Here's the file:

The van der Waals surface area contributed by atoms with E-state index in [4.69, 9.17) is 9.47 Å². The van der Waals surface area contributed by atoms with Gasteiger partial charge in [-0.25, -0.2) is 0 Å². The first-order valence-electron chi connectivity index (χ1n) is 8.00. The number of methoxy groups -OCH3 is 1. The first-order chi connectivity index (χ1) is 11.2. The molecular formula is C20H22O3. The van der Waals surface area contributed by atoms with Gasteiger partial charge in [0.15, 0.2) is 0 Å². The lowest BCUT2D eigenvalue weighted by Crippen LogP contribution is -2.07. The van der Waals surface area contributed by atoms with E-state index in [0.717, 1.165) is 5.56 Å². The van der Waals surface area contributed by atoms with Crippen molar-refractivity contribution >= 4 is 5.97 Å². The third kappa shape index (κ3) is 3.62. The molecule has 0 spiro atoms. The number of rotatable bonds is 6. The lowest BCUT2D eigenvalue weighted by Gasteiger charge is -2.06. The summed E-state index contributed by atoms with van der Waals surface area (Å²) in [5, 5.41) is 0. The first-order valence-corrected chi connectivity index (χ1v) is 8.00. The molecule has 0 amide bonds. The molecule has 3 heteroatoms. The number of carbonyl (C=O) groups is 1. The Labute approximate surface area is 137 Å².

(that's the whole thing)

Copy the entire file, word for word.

The van der Waals surface area contributed by atoms with E-state index in [4.69, 9.17) is 9.47 Å². The van der Waals surface area contributed by atoms with Gasteiger partial charge in [-0.25, -0.2) is 0 Å². The first-order valence-electron chi connectivity index (χ1n) is 8.00. The number of methoxy groups -OCH3 is 1. The first-order chi connectivity index (χ1) is 11.2. The molecular formula is C20H22O3. The van der Waals surface area contributed by atoms with Gasteiger partial charge in [0.15, 0.2) is 0 Å². The lowest BCUT2D eigenvalue weighted by Crippen LogP contribution is -2.07. The van der Waals surface area contributed by atoms with E-state index in [0.717, 1.165) is 5.56 Å². The van der Waals surface area contributed by atoms with Crippen molar-refractivity contribution >= 4 is 5.97 Å². The third kappa shape index (κ3) is 3.62. The molecule has 0 spiro atoms. The number of rotatable bonds is 6. The lowest BCUT2D eigenvalue weighted by Gasteiger charge is -2.06. The summed E-state index contributed by atoms with van der Waals surface area (Å²) in [5, 5.41) is 0. The first-order valence-corrected chi connectivity index (χ1v) is 8.00. The molecule has 0 amide bonds. The molecule has 3 heteroatoms. The number of carbonyl (C=O) groups is 1. The Labute approximate surface area is 137 Å².